In favour of the variability

19 Mar

Joan EscarrabillJoan Escarrabill. Director Chronic Care Program at Hospital Clínic Barcelona

John Wennberg explained to us how difficult it is to justify the variability in clinical practice. The health care that people receive, is more determined by where they live (zip code) than by their overall health. This variability is influenced more by local clinical practice (the features and character of each place, i.e. zip code) than the prevalence of disease or patient preferences. Furthermore, in places with greater health services and activity, the satisfaction, quality and the survival rates are often worse. As this variability (chaotic, according to Wennberg) is not explained by sanitary reasons, it also constitutes an element that leads to greater health inequalities.

There are many examples. The “Observatori de Teràpies Respiratòries a Domicili” analyzes annually the performance of these home treatments. There are paradoxes related to the number of treatments. In Catalonia there are over 65,000 people who receive treatment with continuous positive airway pressure (CPAP) in order to treat sleep apnoea. On the other hand there are just over 2,000 people who need home mechanical ventilation. There is less variability in the patient group treated with CPAP (the difference is 2.5 times between the territory with the lowest and the highest prevalence) than in the group of patients using ventilators (the difference is 22 times). The home oxygen therapies’ variability maps show the differences in use of these treatments among different districts of Barcelona.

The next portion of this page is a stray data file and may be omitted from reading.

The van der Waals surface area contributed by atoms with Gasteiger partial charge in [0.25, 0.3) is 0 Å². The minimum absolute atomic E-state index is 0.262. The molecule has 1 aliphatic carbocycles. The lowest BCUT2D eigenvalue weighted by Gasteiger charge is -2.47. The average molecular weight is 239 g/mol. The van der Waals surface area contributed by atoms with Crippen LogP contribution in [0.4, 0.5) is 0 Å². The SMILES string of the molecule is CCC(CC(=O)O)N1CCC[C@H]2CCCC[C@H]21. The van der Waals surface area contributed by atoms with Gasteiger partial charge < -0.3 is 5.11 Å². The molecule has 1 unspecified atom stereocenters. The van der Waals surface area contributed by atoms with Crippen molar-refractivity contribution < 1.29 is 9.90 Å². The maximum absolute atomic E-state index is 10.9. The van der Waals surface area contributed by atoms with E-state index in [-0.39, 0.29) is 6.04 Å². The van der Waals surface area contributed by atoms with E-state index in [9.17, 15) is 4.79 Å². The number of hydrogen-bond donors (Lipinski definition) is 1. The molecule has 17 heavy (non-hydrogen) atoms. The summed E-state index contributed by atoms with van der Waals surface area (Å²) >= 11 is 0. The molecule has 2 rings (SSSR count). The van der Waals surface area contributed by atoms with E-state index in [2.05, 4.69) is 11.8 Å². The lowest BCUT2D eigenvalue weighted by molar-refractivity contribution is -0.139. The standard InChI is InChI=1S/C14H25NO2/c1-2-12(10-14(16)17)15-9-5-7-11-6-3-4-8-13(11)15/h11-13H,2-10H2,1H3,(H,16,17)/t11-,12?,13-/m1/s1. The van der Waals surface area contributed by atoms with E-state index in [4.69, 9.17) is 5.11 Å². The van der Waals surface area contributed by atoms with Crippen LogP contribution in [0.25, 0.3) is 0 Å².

The answer to variability ought to be attempting to first explain it and then aim for homogeneity. But in fact, it’s simplified and the emphasis is more on reducing variability than on explaining it.

The idea of ​​homogeneity gives me chills. From a Darwinian perspective (keeping in mind that, at the moment there’s nothing in biology that cannot be explained by Darwin’s theory) the homogeneity of any system is the step prior to its disappearance. Extremely homogeneous systems are very vulnerable. Variability is the only hope of survival. This may seem to contradict Wennberg’s perspective but Stephen Jay Gould (1941-2002) set a good approximation to Darwinian variability, which is perfectly adaptable to the variability desired in the healthcare system. Gould says the variability that ensures survival must have three conditions:

  1. Quantity: there must be a lot of variability. This is consistent with the intention of care personalisation and adaptation to various changing circumstances.
  2. Multidirectional: to survive, one must be prepared to deal with unforeseen circumstances. Exploration with wide vision is very important.
  3. Low intensity: evolution does not suddenly give light from darkness. Evolution teaches us that seeing obscurely is better that seeing nothing at all. Therefore, high intensity variability is not justified.

This approach in favour of variability (Darwinian variability) helps to personalize attention to people as far as possible. Maybe we can’t individualise, but we can employ pret-à-porter with minor tweaks. This variability approach allows us to meet the needs of people suffering from minor illnesses or to minimize social inequalities. Ultimately, this approach to variability is essential for innovation.

This approach to variability (Darwinian variability) does not appeal to those who prefer black and white to multiple shades of grey; it will not appeal to the evidence fundamentalists (either in the form of guides, routes or protocols); it will not appeal to those who confuse transparency with the display of raw data without a narrative; it will not appeal to those who believe that equity is to share equally, instead of sharing according to necessities and finally it will not appeal to those who believe that innovation is somebody else’s task.

But we know that, one cannot always please everyone, which is also an aspect of variability!

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